We Can Do Better… a Whole Lot Better

The Republicans wasted a golden opportunity when Todd Akin made his now infamous quip about “legitimate rape.” Instead of locking arms to condemn the man, they could have mentioned that the Republican Party (unlike another party whose name starts with “D-” and ends with “-emocrat”) does not value solidarity more than it loves freedom, liberty, and the wholesomeness of dissent. After all, dissent is the engine of federalism. It is the reason our country has enjoyed up until now the longest-lived written Constitution. We didn’t used to believe everyone had to agree on every little thing. Leftists like to parade around their love of diversity, but we all know that the only diversity they appreciate is one where no one disagrees. Why else would they have lambasted Todd Akin and Dan Cathy? Isn’t this a free country? Aren’t we allowed to hold opinions that differ from our neighbors’? Apparently not.

And the Republican National Convention was just another sign that the Republican Party will not abide by dissent either, not even among its friends.

I know Obama is bad. He’s almost definitely the worst president we’ve ever had. But the biggest problem with Obama and all his compatriots is their abiding confidence that the “federal” government knows better than average citizens and local governments. Centralization and totalitarianism have been the earmarks of our national government for quite some time now, and, though the Republican Party may have a different perspective on what the policies of our national government should be, it is becoming very clear that it has no intention of reducing the scope of those policies.

Did anyone notice a conspicuous omission in the tallying of delegates at the RNC? At first, I thought they were only mentioning the votes for the candidate that had won a majority in a particular state. But when Iowa’s delegate gave a very clear majority to Ron Paul, the moderator did not even mention Ron Paul’s name from the stage. In fact, no official representative mentioned Ron Paul’s name even though he won an overwhelming majority of delegates in six states, a handful of delegates in other states, and probably would have won more delegates if the GOP in those states didn’t have “winner-take-all” policies. You may hate Ron Paul’s views on foreign policy, drugs, homosexuality, or whatever. But you must at least feel some concern when a very significant dissenting voice in the Republican Party is treated like he does not exist. I thought we were better than this.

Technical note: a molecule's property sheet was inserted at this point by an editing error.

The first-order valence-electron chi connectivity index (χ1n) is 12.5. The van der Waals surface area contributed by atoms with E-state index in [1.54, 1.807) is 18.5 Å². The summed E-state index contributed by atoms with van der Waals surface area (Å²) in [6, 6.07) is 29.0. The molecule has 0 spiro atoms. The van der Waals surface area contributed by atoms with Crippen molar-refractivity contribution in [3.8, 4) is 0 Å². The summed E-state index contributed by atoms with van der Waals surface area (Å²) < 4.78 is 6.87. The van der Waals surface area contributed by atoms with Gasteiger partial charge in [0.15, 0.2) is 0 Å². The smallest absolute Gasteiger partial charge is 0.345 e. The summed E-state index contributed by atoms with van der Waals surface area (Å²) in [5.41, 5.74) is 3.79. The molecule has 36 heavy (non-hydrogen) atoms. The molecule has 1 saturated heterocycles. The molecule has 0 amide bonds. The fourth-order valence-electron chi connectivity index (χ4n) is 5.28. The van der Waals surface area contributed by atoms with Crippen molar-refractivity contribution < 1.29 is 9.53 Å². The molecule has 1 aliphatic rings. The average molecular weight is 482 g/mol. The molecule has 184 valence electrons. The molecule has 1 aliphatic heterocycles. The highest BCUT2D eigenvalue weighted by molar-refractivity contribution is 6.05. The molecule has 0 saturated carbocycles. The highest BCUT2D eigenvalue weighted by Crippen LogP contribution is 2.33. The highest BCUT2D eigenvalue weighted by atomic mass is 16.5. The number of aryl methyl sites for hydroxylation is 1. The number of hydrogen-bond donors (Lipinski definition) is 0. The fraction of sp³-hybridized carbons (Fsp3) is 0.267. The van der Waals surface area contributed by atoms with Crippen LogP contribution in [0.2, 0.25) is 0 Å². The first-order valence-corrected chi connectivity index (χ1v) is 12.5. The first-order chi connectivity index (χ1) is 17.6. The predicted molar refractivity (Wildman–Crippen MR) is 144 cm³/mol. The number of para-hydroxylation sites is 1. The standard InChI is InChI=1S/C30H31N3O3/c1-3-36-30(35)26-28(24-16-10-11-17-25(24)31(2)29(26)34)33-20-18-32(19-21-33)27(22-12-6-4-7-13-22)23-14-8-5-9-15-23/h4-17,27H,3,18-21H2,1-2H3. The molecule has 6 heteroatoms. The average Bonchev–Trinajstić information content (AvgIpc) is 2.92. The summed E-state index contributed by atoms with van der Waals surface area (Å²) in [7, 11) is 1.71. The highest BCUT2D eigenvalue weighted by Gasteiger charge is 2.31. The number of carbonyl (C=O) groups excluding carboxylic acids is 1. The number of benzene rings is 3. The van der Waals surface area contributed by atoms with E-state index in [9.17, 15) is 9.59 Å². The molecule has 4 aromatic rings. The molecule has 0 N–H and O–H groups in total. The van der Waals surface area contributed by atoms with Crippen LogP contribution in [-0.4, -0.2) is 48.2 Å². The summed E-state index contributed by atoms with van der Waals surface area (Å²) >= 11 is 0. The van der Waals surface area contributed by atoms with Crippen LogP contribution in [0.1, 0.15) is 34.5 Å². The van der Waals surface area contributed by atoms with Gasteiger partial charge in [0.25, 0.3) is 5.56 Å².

You think I’m reading too much into things? How about this: When there was a vote on adopting new rules for the Republican Party, it was not clear whether the affirmatives outweighed the negatives. The crowd was just about equally loud on both sides. Yet the Chairman of the RNC went right along as if no dissenting voices existed, not bothering to do a hand count to make sure the opinion of the delegates was being accurately represented. It was as if they already knew what they were going to do. It made the whole thing feel like a sham.

We all knew Romney was going to get the bid, so why not allow the voice of the dissenting states and the dissenting delegates to have their full weight? Why even bother to appoint delegates? To have primaries? If the GOP establishment is going to do whatever it pleases in the end no matter what, why even pretend “We the People” even matter at all? I’ll tell you why: Because we’ll submit more easily if we believe in the illusion that we can effect a change. I faintly remember Reagan calling the Soviet Union an Evil Empire for things like this.

I find it ironic that the live stream of the RNC on YouTube had a quote above the comment area for most of the convention that read:

Compared with Democrats, many Republicans believe in a more robust version of federalism with greater limitations placed upon federal power and a larger role reserved for the States.

Nice try. Diversity of opinion is necessary for true federalism, and it’s obvious that, in the Republican Party, the “States” have no larger role in anything. They aren’t even allowed to have a voice if their opinion differs from the “National” perspective, whatever that is. And if this is the way Republicans deal with their own party, what should we expect from a Romney presidency? I am so very disappointed right now. Not that Ron Paul lost. I already knew that was going to happen. I am disappointed that the Republican Party has lost, no matter who wins in November. If we value solidarity and unanimity over freedom, transparency, and truth, how are we fundamentally different from the totalitarians we criticize?